John Nichols is one of the finest journalists of our times, and this book will only cement his reputation.
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38 of 43 people found the following review helpful By avid reader on September 24, 2004
Format: Hardcover
After I read this well-researched and annotated book, all the facts about the current administration fell into place.

Paul O'Neill (ex-treasury sec'y) in his great book "Price of Loyalty" wrote that Bush exercises 3 times a day, and has no more than 3 policy meetings a week, while Clinton had 3 a *day*.


Answer: Cheney.


Answer: Cheney

In the current whitehouse, (unprecedented) Cheney is the "CEO" and everyone reports to HIM, not Bush!

It kinda explains why the US attacked Iraq. Cheney and pals thought this war up 12 years ago and finally got to do it. Bush is self-admittedly "not a reader" and Cheney supervises the 1-page briefs he gets.

This book not only convinced me to vote for Kerry, It made me want to run out and do everything I can to get him elected!!!

The scariest thing to me about Cheney is his secrecy. He started with Rumsfeld under Nixon... say no more. only he is doing a better job of the secrecy/enemies list thing.

Read up on Cheneys votes when he was in congress.

Against: Freeing Nelson Mandela

For: Cop-killer Bullets
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22 of 24 people found the following review helpful By M. Fox on October 28, 2004
Format: Hardcover
It is amazing to realize that so many Americans, in voting for George W. Bush, gave Dick Cheney the power and influence he has craved for so many years. This book, which to me was mostly very well researched and backed up by easily verified data, clearly illustrates what happens when a disengaged, unqualified president is "supported" by a stubborn, power-hungry ideologue. The danger that this pairing has put us all in, and the complete lack of accountability for the US's foreign relations status, economy, education and health-care systems, is described well by the author.

The web of intrigue, the devious machinations of a man who has power that he is not qualified for, and the repercussions of his actions (and the inactions of Bush), reads like a spy novel. It is very worrying to see how one man and his cronies can drive a country in to the ground in just 4 years...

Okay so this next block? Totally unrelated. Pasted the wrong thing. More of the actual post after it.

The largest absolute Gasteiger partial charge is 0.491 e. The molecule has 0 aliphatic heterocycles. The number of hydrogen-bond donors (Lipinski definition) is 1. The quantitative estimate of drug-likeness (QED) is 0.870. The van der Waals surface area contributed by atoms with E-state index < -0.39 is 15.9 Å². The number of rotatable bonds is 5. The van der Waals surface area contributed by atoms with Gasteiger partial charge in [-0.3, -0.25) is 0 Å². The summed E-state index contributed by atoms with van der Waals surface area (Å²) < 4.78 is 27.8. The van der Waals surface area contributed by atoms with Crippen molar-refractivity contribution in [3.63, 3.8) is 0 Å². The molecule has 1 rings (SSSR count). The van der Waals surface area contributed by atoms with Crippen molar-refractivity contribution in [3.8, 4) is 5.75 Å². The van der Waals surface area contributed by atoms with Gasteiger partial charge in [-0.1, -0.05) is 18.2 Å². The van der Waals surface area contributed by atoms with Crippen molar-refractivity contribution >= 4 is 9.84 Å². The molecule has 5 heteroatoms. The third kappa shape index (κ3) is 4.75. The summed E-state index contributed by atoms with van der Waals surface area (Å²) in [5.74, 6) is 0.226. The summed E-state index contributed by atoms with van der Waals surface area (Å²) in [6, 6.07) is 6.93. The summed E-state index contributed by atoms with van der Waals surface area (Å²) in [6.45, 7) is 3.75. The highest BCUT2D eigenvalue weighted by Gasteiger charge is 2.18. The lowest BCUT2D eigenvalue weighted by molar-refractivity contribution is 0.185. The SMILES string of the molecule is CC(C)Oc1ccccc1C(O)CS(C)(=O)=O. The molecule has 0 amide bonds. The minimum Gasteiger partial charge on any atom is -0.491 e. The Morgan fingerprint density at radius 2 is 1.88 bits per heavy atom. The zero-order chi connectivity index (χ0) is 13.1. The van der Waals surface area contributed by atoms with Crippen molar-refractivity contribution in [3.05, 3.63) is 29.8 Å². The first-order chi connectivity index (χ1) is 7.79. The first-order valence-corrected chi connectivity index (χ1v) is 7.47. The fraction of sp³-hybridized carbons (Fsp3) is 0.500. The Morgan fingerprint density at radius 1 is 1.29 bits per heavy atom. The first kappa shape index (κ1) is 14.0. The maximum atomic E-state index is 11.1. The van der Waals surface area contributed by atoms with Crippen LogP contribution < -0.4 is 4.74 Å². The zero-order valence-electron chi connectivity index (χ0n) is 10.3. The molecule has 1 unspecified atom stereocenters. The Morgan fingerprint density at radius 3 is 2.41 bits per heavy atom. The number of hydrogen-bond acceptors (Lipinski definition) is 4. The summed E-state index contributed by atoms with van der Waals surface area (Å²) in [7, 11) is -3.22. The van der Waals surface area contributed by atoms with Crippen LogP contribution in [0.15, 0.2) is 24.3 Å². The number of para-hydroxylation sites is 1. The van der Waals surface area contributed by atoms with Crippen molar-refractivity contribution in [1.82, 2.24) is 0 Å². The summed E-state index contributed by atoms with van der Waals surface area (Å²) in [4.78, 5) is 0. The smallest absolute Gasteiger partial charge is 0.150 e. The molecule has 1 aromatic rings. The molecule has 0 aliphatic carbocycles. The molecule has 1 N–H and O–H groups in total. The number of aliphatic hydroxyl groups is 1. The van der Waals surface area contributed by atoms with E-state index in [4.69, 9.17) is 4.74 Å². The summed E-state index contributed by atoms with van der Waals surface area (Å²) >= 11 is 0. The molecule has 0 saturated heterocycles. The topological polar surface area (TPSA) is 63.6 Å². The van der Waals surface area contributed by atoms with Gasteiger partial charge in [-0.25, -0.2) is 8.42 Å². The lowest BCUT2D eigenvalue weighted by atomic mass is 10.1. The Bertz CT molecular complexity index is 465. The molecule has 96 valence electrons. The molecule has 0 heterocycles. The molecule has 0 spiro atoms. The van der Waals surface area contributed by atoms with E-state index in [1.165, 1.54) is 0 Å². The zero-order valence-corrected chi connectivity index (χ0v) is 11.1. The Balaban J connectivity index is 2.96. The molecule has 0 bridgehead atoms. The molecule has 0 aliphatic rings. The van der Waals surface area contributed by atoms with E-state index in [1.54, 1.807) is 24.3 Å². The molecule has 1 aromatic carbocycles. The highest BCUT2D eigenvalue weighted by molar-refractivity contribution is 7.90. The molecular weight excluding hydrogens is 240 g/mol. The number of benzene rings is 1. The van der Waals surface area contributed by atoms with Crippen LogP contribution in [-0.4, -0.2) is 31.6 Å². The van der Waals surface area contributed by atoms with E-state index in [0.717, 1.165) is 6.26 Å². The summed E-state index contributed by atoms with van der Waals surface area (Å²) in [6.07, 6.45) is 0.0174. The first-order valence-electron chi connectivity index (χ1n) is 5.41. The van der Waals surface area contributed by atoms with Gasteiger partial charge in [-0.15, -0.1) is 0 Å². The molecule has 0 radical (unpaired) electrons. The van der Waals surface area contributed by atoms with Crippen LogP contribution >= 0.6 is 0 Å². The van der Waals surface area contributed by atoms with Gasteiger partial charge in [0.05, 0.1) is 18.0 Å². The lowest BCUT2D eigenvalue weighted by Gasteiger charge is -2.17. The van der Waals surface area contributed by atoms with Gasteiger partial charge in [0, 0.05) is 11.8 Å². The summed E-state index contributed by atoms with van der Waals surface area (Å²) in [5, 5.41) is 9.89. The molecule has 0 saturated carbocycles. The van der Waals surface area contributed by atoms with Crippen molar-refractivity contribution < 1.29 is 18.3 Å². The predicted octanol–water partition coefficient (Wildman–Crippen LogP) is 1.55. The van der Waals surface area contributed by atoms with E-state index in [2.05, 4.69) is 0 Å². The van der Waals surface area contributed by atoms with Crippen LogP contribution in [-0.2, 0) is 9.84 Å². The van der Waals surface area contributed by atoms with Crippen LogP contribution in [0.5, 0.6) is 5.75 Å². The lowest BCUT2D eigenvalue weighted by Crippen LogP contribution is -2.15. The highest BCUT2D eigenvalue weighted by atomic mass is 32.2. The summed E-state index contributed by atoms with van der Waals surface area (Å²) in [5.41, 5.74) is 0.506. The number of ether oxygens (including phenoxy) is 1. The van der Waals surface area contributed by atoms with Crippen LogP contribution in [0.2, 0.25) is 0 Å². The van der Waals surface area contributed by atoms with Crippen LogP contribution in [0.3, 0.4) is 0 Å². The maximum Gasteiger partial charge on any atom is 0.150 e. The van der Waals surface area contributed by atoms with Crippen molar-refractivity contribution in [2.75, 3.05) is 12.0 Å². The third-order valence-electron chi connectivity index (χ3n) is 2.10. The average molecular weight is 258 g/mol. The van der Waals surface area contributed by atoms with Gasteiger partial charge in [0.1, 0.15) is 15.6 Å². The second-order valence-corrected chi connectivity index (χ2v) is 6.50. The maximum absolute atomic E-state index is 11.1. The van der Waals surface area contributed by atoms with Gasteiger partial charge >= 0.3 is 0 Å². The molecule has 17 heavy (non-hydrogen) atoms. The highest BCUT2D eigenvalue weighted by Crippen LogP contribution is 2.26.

Recommended reading - Democrats should be quoting from this book!
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53 of 63 people found the following review helpful By William Hare on October 26, 2004
Format: Hardcover
Two of the most important books to read concerning the 2004 presidential election are Seymour Hersh's revealing "Chain of Command" and "Dick: The Man Who Is President" by Madison (Wisconsin) Capital Times and Nation reporter John Nichols. It was Nichols who penned one of the most informative works on the 2000 post-presidential election pyrotechnics with "Jews For Buchanan."

When George Bush the Elder was concerned about his son the Texas governor not possessing the knowledge and experience to tackle the presidency, while remaining bullish at the prospect of having him in the White House, his thoughts turned toward the veteran Dick Cheney, who had served the older Bush as his secretary of defense during the 1991 Gulf War. Cheney had a long resume, which included becoming the youngest White House chief of staff in history at 34 under President Gerald Ford. He had also served in the House of Representatives from Wyoming, where he achieved leadership in the conservative ranks and compiled an inflexibly right wing voting record.

Cheney was devoid of charisma and his one effort to attract attention in a trial run for the presidency ended with a flat tire before the first primary of 1996. Shortly afterwards, while fly-fishing off the coast of New Brunswick in Nova Scotia, Cheney met executives from the multi national Texas-based oil services provider, Halliburton Corporation. They liked Cheney's government accessibility as a former secretary of defense and congressional leader and were then looking for a new chief executive officer. Cheney and the executives agreed they could help each other and the political veteran signed on.
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30 of 34 people found the following review helpful By Shaun Oconnor on October 2, 2004
Format: Hardcover
This book was horrifying, fascinating and impossible to put down. After reading just about every book out there on Bush, I realized that this is the only book you need to read.

John Nichols does a very detailed and well-researched job of showing who the man is behind the curtain of the boy-king. With exactly one month to go, if you are undecided on who to vote for, you owe it to yourself to learn a little bit about the man who took us to war.